When Sparrows Fall: A Novel by Meg Moseley
My rating: 5 of 5 stars
This was one of those books that was almost impossible to put down. I read it in record time, even for me, because the subject matter was so engrossing.
When Sparrows Fall: A Novel is a vivid illustration of what happens when pastors and husbands/fathers cross the line from Biblical leadership to tyranny.
I've seen several instances of this in real life, and it never fails to sadden and sometimes anger me. As a Christian, I know that there is abundant life and freedom in Christ. It's frustrating to know that some people weigh the Christian life down with oppressive, burdensome man-made standards, many of which are never even mentioned in Scripture and have little to do with true holiness.
Either author Meg Moseley has firsthand experience of this, or she's done her homework well, because the depiction of Miranda Handford and her family rings true.
Miranda is a young widow with six children whose pastor suddenly decides he wants his entire congregation to re-locate with him to another city and state. No ifs, ands or buts.
Miranda, while largely submissive and compliant, does have a small rebellious streak, and it kicks in here. Her late husband (a man even more rigid and controlling than the pastor, if that's possible) had stressed that he didn't want her to give up their house and land, which had always been in the family.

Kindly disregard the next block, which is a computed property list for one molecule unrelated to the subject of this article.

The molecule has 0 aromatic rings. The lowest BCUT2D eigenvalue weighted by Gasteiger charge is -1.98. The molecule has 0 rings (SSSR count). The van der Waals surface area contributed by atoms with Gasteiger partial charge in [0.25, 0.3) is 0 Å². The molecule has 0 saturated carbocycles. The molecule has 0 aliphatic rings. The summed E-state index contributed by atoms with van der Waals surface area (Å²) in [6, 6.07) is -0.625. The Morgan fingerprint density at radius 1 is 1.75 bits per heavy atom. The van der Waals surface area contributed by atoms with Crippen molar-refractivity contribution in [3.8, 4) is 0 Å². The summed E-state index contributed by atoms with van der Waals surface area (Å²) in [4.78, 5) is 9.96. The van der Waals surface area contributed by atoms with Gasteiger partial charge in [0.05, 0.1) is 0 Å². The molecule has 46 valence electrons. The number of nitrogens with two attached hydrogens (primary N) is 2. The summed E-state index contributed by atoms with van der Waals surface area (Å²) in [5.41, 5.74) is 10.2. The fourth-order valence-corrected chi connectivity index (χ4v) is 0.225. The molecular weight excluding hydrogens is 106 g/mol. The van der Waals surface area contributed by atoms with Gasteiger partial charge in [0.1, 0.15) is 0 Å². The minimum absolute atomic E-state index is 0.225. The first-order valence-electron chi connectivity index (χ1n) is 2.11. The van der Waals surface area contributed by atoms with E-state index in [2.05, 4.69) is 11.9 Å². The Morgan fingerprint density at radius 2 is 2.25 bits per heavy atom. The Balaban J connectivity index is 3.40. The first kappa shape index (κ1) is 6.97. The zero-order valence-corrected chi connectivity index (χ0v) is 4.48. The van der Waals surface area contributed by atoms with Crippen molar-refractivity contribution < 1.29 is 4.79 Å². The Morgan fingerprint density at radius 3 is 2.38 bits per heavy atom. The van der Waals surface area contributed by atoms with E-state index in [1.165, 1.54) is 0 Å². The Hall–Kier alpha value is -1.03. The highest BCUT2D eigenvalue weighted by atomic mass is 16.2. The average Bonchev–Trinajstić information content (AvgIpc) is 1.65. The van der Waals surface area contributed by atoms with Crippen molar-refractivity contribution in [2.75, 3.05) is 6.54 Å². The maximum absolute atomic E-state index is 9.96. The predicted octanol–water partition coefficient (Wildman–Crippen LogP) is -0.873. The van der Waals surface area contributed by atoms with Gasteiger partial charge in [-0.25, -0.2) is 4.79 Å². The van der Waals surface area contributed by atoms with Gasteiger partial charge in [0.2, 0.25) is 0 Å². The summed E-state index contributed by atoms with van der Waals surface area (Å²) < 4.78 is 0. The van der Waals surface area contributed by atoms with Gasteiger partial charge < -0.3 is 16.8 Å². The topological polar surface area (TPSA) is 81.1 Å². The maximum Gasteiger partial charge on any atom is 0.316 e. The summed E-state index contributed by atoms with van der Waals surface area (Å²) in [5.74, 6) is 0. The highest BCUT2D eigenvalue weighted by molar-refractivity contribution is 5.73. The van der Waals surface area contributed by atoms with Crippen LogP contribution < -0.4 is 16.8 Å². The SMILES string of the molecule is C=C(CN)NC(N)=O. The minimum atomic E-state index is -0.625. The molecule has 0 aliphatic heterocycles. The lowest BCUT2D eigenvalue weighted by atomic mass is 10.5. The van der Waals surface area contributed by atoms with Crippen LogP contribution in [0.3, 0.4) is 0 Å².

Besides, she just doesn't want to leave her home, and doesn't understand why she should have to do so.
The pastor is insistent, though. He wants Miranda to join the rest of the congregation in selling their homes and uprooting--and it's obvious he has something to hang over her head as a threat.
Then a serious accident happens that brings Miranda's brother-in-law into the family's lives. Her husband had never wanted anything to do with him, but he's the one she turns to in this crisis.
I won't tell you any more, because I don't want to give too much away, but it keeps you turning the pages as the story unfolds and Miranda's family will never be the same.
Meg Moseley is respectful of people with strict convictions, and never belittles or negates true Christian faith.
But the men who allow egotism, arrogance, entitlement and sheer pride to turn them into despotic control freaks don't get a pass in this book.
And they shouldn't.
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